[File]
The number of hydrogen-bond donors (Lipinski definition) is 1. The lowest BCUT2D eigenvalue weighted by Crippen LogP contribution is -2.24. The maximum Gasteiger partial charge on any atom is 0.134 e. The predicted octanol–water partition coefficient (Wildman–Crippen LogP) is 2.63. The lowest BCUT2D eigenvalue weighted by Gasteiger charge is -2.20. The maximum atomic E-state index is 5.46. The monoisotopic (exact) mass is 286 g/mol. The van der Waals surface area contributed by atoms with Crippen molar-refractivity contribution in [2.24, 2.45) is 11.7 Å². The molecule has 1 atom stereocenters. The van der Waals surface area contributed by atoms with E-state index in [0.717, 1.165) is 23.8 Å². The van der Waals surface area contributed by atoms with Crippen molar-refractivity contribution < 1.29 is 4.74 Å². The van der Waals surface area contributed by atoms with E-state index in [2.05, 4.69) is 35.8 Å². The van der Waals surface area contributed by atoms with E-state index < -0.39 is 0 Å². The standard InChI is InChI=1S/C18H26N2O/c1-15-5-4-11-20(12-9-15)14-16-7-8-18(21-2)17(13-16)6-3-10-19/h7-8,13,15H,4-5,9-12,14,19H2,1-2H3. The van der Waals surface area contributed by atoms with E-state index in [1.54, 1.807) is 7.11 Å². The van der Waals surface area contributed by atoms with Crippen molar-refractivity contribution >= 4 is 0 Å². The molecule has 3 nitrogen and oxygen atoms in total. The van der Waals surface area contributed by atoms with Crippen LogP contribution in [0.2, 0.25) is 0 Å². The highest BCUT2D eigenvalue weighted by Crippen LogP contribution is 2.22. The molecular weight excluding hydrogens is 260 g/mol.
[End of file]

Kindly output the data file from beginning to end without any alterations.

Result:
The number of hydrogen-bond donors (Lipinski definition) is 1. The lowest BCUT2D eigenvalue weighted by Crippen LogP contribution is -2.24. The maximum Gasteiger partial charge on any atom is 0.134 e. The predicted octanol–water partition coefficient (Wildman–Crippen LogP) is 2.63. The lowest BCUT2D eigenvalue weighted by Gasteiger charge is -2.20. The maximum atomic E-state index is 5.46. The monoisotopic (exact) mass is 286 g/mol. The van der Waals surface area contributed by atoms with Crippen molar-refractivity contribution in [2.24, 2.45) is 11.7 Å². The molecule has 1 atom stereocenters. The van der Waals surface area contributed by atoms with E-state index in [0.717, 1.165) is 23.8 Å². The van der Waals surface area contributed by atoms with Crippen molar-refractivity contribution < 1.29 is 4.74 Å². The van der Waals surface area contributed by atoms with E-state index in [2.05, 4.69) is 35.8 Å². The van der Waals surface area contributed by atoms with E-state index < -0.39 is 0 Å². The standard InChI is InChI=1S/C18H26N2O/c1-15-5-4-11-20(12-9-15)14-16-7-8-18(21-2)17(13-16)6-3-10-19/h7-8,13,15H,4-5,9-12,14,19H2,1-2H3. The van der Waals surface area contributed by atoms with E-state index in [1.54, 1.807) is 7.11 Å². The van der Waals surface area contributed by atoms with Crippen molar-refractivity contribution >= 4 is 0 Å². The molecule has 3 nitrogen and oxygen atoms in total. The van der Waals surface area contributed by atoms with Crippen LogP contribution in [0.2, 0.25) is 0 Å². The highest BCUT2D eigenvalue weighted by Crippen LogP contribution is 2.22. The molecular weight excluding hydrogens is 260 g/mol.